clock menu more-arrow no yes

Filed under:

History-making transgender U.S. Senate candidate looking to capitalize on Utah primary win

SALT LAKE CITY — The first openly transgender candidate to win a major party U.S. Senate primary election celebrated Tuesday at the campaign offices of another Democrat because she can't afford her own space.

"People were definitely cheering, especially as the news was coming in, and I'd be on TV," said Misty K. Snow. "My face was on the screen and they're like, 'Yay.'"

Snow might be on the screen a lot more in the coming days. Her effort to unseat Republican Sen. Mike Lee on a shoestring budget might pick up some cash-generating national attention now that she's the Democratic nominee.

Her campaign collected more money in the 15 hours since she beat fellow Democrat Jonathan Swinton than in the month before the primary, Snow said Wednesday morning. She spent just over $4,200 on her election.

Snow, a grocery store cashier, didn't make gender identity an issue in the race, but the significance of her victory in the LGBT community isn't lost on her either.

"I never expected it would be me, but I guess the fact that it is, it's great," she said in an interview, one of many locally and nationally on her schedule Wednesday. "A lot of people tell me I could be a role model. A lot of people have reached out to me, told me how much of a difference I'm making just by running."

A progressive Democrat pushing a $15 per hour minimum wage, paid maternity leave and full LGBT equality, Snow faces a daunting task in taking on Lee in heavily Republican Utah.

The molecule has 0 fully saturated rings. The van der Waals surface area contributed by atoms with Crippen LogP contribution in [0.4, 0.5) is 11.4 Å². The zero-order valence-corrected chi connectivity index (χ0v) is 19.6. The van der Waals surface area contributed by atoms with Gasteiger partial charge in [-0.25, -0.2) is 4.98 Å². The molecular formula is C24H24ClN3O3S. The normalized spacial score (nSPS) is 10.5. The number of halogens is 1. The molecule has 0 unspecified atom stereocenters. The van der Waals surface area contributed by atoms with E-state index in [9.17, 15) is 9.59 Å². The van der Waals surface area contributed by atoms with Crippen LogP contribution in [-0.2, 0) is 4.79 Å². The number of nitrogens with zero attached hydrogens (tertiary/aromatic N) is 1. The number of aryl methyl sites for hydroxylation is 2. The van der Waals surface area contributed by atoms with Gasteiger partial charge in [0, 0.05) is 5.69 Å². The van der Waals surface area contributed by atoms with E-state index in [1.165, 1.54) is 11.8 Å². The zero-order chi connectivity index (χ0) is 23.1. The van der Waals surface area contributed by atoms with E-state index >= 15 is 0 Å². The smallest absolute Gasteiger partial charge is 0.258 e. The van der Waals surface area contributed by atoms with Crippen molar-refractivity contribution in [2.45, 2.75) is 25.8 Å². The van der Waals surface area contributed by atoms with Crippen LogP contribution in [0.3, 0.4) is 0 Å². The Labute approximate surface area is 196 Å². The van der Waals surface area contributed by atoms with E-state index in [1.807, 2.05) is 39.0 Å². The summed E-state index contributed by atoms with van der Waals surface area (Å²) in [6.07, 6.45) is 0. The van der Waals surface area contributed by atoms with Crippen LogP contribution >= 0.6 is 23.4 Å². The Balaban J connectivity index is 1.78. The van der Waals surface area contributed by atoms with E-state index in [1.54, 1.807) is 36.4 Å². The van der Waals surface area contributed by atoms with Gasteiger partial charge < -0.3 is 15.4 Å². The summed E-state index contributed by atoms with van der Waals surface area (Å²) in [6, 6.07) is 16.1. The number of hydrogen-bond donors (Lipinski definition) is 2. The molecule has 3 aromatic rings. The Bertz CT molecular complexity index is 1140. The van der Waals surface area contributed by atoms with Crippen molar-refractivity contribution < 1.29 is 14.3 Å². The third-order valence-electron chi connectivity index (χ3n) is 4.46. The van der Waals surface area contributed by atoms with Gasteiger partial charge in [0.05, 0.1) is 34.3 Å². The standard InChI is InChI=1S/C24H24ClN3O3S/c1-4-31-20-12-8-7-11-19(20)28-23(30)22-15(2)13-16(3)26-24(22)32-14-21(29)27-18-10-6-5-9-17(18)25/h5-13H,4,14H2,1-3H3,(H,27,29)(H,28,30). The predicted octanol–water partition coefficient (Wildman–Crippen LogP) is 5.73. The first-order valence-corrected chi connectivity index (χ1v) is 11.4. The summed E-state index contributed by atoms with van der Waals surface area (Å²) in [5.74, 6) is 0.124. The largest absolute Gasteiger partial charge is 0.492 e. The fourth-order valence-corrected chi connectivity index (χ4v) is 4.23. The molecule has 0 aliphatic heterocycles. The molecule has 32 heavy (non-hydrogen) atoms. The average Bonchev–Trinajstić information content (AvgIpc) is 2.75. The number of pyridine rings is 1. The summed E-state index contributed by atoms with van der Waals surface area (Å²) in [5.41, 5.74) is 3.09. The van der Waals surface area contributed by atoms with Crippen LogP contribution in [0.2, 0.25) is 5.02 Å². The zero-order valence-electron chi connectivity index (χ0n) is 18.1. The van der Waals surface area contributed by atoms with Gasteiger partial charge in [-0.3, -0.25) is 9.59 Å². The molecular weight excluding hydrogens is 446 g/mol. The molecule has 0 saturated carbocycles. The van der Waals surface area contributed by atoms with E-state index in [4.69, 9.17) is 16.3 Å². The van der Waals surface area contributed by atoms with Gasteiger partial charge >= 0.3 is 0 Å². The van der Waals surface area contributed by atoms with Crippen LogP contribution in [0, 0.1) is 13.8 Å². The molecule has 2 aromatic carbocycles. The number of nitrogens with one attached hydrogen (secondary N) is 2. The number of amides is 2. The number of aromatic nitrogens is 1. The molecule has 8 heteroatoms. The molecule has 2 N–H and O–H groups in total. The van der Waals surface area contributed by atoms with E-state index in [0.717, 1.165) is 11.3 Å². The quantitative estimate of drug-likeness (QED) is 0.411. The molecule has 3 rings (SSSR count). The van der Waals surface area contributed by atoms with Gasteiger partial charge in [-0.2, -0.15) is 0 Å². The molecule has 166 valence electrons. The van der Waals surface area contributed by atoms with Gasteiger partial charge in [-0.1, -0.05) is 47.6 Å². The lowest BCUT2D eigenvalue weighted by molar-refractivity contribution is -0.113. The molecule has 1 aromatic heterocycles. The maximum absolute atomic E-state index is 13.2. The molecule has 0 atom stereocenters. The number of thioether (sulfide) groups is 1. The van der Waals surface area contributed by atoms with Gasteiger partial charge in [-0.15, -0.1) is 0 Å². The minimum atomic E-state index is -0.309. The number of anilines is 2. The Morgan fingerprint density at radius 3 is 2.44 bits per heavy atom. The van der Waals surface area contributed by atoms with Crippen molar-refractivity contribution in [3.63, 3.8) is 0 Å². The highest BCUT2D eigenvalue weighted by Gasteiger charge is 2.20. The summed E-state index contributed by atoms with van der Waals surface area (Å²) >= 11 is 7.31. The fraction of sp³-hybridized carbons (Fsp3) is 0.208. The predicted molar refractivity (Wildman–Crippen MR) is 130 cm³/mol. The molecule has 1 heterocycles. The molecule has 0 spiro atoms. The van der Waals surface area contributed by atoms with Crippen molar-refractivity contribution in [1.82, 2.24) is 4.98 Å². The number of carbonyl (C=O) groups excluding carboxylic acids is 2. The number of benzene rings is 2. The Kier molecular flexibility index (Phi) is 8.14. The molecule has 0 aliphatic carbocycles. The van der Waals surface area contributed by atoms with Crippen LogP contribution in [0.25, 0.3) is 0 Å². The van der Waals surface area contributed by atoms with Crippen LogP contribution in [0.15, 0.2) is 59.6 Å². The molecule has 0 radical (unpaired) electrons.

Snow acknowledges the odds are stacked against her but said the party is better off with a Bernie Sanders-type than the conservative Democrats who mustered only about 30 percent of the vote in past U.S. Senate races in Utah.

Swinton, who fits the mold of those conservative Democrats, said he hopes Snow and Lee will focus on reaching more common ground than on extreme ideology to better represent Utahns and restore productivity to the Senate.

Utah Democratic Party Chairman Peter Corroon said Snow worked hard to get her supporters out to vote, which often makes the difference in a primary election. This year, the Sanders movement galvanized Utah's minority party like never before.

"I think primary elections oftentimes for Democrats, you'll see the more the progressive and active Democrats voting, so I think that certainly worked in her favor," he said. "I think Misty Snow attracted the progressive Bernie Sanders supporters and that also might have been a factor in this primary."

What wasn't a factor, Corroon said, was Snow's gender identity. She talked about issues people care about, he said.

Troy Williams, executive director of the advocacy group Equality Utah, said Snow broke down some "really huge" barriers in winning the primary. The LGBT community is ready to serve in public office, he said.

"You're going to be seeing more candidates from our community stepping forward and running and winning races," Williams said.

"It's just a wonderful opportunity for the broader community to get to know a transgender individual. A lot of people in our state know gays and lesbians, but don't know that they know a transgender person," he said

Snow wasn't the only transgender candidate to win a congressional primary Tuesday, and coincidentally not the only one named Misty.

In Colorado, Misty Plowright, a 33-year-old IT worker, won her Democratic primary and will challenge Rep. Doug Lamborn, R-Colo., in one of the most conservative districts in the state.


Twitter: dennisromboy